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Articles

Teach Others Where They Are

As unfortunate as it is, we cannot teach everyone just by quoting scripture passages to them. This may appear to be a rather surprising thing to read, especially when we recall that faith comes by hearing, and hearing by the word of God (Rom. 10:17). If one examines the New Testament closely though, we find that different people were reached by diverse means. These different methods were based on where they were at in their understanding of God or His word. Lets look in the Bible to see this in action.

In the Gospel of Luke, a lawyer comes to Jesus and asks Him what he should do to inherit eternal life (Luke 10:25). Jesus knew that this man was educated in the law, and began His answer from that starting point. The text reads, "He said to him, 'What is written in the law? What is your reading [of it]?' (Luke 10:26 NKJV) This is not the only time that Jesus speaks of the word of God when He is teaching someone. In the Sermon on the Mount He makes reference to the commands of the law repeatedly, and introduces His quotations of them with words similar to "It was said to those of old." (Matt. 5:21, 27, 33, 38, and 43). Sometimes we need to begin our teaching with the scriptures. If someone seems to have a humble view toward the word of God, then perhaps they will appreciate our focus on it. They may see us as an individual that truly wants to teach them the Bible in a loving way.

Jesus didn't always use the scriptures to teach though. If we turn back to Luke 10, we find that the lawyer desired to justify himself and asked who was his neighbor (Luke 10:29). Jesus then presents a parable to him. He describes a man traveling from Jerusalem to Jericho who fell among thieves, was stripped of his clothes, wounded, and left for dead (Luke 10:30) After a priest and a Levite pass by him, a certain Samaritan sees the man and helps him in any way he can (Luke 10:31-35). Following this, the Lord asks the man a thought-provoking question, and then tells him to go and do likewise (Luke 10:36-37). Other examples of this technique can be seen in Matthew 13. In that chapter, Jesus shares the parable of the sower, and multiple parables concerning the kingdom. These metaphors are useful because they use everyday experiences and knowledge, shared by a large number of people, to teach God's truths. In like manner, we may sometimes find it necessary to use an analogy to teach somebody. Maybe we could use the love between a husband and a wife to teach on the love that Jesus has for His church. When trying to lead someone to admit a sense of humility and awe, maybe we could use the incredible complexity of nature. Or perhaps we could present questions to people, in such a way, so as to help them to see all the things that humans cannot do.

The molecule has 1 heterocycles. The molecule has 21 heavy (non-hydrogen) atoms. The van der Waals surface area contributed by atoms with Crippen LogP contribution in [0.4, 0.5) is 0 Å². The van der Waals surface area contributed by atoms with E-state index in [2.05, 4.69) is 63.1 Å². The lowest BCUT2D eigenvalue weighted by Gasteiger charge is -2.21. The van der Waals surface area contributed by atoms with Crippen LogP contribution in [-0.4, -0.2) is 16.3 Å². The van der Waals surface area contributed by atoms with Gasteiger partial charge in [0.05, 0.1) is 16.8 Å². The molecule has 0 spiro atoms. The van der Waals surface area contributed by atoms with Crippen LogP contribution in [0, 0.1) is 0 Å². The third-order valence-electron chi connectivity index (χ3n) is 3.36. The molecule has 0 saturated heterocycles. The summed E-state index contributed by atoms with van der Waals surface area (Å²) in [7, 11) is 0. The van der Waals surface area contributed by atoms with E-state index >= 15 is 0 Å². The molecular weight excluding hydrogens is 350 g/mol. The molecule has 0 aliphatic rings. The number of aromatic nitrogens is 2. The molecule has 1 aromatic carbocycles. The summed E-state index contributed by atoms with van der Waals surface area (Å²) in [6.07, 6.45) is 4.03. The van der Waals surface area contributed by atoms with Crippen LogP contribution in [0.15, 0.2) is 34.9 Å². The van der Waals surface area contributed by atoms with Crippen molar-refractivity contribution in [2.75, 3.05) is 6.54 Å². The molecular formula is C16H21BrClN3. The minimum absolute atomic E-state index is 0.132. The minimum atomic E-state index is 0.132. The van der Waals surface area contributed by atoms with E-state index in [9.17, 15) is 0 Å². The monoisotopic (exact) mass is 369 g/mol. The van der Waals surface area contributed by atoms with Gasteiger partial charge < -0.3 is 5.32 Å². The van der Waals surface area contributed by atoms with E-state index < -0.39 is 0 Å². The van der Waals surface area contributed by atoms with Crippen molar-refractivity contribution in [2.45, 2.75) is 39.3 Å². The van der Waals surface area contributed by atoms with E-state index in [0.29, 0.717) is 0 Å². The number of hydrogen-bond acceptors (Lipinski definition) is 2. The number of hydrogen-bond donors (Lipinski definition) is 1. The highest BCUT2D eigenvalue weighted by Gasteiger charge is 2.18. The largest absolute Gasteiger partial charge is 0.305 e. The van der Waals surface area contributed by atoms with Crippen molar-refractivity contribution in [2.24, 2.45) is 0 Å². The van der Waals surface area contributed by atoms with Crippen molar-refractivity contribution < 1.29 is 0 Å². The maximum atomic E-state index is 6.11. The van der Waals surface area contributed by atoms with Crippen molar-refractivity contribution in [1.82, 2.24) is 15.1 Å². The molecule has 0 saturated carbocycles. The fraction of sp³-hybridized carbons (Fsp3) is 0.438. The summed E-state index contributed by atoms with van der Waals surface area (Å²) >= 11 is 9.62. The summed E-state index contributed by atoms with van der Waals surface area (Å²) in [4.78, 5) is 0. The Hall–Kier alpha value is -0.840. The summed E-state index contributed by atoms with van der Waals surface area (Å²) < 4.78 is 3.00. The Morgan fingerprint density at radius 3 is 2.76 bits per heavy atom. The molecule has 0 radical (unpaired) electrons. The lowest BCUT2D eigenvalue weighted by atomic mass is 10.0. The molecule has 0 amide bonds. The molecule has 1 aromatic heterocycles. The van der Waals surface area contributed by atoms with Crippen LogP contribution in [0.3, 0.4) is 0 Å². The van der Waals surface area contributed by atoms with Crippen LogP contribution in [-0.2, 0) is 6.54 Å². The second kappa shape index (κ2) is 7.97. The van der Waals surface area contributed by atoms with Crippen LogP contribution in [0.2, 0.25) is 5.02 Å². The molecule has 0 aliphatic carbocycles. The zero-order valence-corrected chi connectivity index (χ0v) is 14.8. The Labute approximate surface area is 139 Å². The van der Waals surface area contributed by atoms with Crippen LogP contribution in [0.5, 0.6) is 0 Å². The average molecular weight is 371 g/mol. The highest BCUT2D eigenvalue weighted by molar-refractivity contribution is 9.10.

Thus far we have seen that we can teach people about God through analogies, thoughtful exercises, and also the word of God itself. Another option is to teach through the texts that a person is already familiar with. In Acts 17:18, some Epicurean and Stoic philosophers encountered Paul, and insulted him for being a proclaimer of "foreign gods." In short order, Paul arrives at the Areopagus and begins to preach to them. He doesn't begin by quoting scripture. Instead, he describes what he had just seen. That being, an altar with the inscription, "TO THE UNKNOWN GOD." (Acts 17:22-23). The apostle does speak of truths, such as the fact that God is not worshiped with men's hands, and that all nations are of one blood (Acts 17:25-26). But before too long, he gives a clear allusion to at least one Greek poet (Acts 17:28). The statement, "For we are also his offspring" is extremely similar to the writings of both Cleanthes and Aratus. The latter lived in about 277 BC, and resided in a city of Cilicia, not far from Tarsus.

The fact that Paul is at least aware of one of these writings, and that he has the ability to incorporate it into his preaching is impressive. That is not to say that we should always utilize unbiblical texts when preaching to people though. Sometimes reading worldly books can instill doubt and confusion in a Christian. Furthermore, If we only used such sources, we would never be able to teach people the truth. But with experience, such knowledge could be useful as a jumping off point to lead a person into a study of Jesus Christ and salvation. At the very least, we would know where they are coming from, and could use that knowledge in our evangelism efforts.